4. “Without You” from “Rent”

In another rock musical tune about the changing seasons, clashing lovers Mimi and Roger sing about nearly everything in the world but each other, finally admitting that even though the world moves on, “I die / without you.” The repeating guitar melody that underlines soft bass and drums moves the song forward in partnership with themes of springtime growth before crashing into an admission of loneliness. Through uncomplicated lyrics in a repeating pattern, from “the ground thaws / the rain falls” all the way until “the mind churns / the heart yearns,” Mimi and Roger initially avoid addressing the impact they have on one another. Eventually, however, the contrast between the flourishing outer world and their still-stricken inner worlds deepens their heartbreak further.

5. “Edelweiss” from “The Sound of Music”

A beloved song about the titular white flowers that bloom on the Alps, “Edelweiss” expresses gratitude for their resilience as well as Captain von Trapp’s love for his native Austria. This resilience is mirrored by the gentle repetition that makes up the lullaby-like song. Reminding one of the small joys of spring that are forgotten over the winter, “Edelweiss” also evokes nostalgia with its simple lyrics. Regardless of the listener’s homeland, edelweiss is just one example of an environmental fixture that is symbolically inseparable from land and culture — just like one’s love for home, no matter the distance.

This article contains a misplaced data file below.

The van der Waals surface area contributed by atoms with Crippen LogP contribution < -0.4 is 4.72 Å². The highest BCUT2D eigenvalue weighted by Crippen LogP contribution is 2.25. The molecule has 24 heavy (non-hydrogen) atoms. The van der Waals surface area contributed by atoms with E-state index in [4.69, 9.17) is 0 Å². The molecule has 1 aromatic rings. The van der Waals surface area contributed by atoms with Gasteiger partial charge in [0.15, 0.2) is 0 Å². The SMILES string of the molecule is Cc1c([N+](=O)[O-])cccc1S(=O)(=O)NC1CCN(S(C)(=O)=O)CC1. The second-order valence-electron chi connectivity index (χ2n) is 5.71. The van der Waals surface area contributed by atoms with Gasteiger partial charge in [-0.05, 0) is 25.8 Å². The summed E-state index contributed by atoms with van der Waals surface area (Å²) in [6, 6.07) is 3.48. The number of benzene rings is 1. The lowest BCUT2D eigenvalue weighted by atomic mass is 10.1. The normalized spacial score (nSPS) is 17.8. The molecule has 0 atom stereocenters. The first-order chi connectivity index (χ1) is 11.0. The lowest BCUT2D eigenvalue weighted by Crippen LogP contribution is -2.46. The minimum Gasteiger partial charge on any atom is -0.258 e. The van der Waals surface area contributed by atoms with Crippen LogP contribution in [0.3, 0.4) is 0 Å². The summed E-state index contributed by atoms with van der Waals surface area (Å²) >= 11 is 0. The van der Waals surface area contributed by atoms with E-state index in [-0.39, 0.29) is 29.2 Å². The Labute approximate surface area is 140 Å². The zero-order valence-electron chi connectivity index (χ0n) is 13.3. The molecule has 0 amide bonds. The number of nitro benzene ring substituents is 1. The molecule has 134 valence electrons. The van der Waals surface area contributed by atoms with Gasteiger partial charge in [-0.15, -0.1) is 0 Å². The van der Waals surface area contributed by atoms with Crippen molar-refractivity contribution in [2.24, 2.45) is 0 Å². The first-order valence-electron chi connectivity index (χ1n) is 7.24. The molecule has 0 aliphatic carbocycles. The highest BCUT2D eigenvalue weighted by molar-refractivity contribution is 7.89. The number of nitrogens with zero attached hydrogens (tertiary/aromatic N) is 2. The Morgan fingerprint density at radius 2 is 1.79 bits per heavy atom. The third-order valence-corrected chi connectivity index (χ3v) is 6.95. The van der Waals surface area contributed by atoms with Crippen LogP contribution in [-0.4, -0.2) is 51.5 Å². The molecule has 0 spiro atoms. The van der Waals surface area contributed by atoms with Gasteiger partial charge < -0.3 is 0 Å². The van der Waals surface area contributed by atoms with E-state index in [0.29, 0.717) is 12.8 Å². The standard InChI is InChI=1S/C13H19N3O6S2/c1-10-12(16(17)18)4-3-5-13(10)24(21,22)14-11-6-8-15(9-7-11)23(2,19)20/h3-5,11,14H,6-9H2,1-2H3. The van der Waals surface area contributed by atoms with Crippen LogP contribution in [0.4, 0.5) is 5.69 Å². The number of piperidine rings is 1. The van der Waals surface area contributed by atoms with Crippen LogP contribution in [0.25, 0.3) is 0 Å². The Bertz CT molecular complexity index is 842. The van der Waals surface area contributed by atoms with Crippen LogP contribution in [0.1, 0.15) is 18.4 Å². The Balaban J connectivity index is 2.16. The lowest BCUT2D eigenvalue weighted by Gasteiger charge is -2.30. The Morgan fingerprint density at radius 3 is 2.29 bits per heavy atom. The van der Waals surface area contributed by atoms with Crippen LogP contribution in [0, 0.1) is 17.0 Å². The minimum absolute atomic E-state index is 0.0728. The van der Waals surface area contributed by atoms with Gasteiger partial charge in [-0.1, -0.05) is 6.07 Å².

6. “The Lusty Month of May” from “Camelot”

This mischievously cheerful show tune about the erotic thoughts that arise in May is carried swiftly along by Queen Guenevere’s lilting voice and the twittering instrumentation, maintaining a buoyant charm throughout. As Guenevere draws the attendees of her May Day festivities into singing “tra-la” after her, the feeling of temptation seeps from queen to crowd, adding voices to the song as it progresses. The tune’s delightfulness lies in the blatant pleasure that Guenevere takes in the “shocking,” “wicked,” and “libelous” time, as she endorses shedding even marital loyalty to enjoy the social atmosphere of promiscuity.

7. “If I Loved You” from “Carousel”

As the May flowers fall from the trees and their scent fills the air, Julie Jordan and Billy Bigelow realize they are in love in this iconic song. The two firmly agree that they do not love each other, but each imagines the exact symptoms of suppressed love, which are made absolutely sigh-inducing by soft harp and strings that ascend in pitch and dynamics both. The wistfully romantic atmosphere of spring manifests in music that audibly glimmers with shy hope and enchants the pair’s ruminations on “golden chances.” Even as Julie remarks that the blossoms are reaching their time to fall down and die, the instrumentation crescendos, just as spring’s passionate warmth only intensifies in the transition to summer.

—Staff writer Isabelle A. Lu can be reached at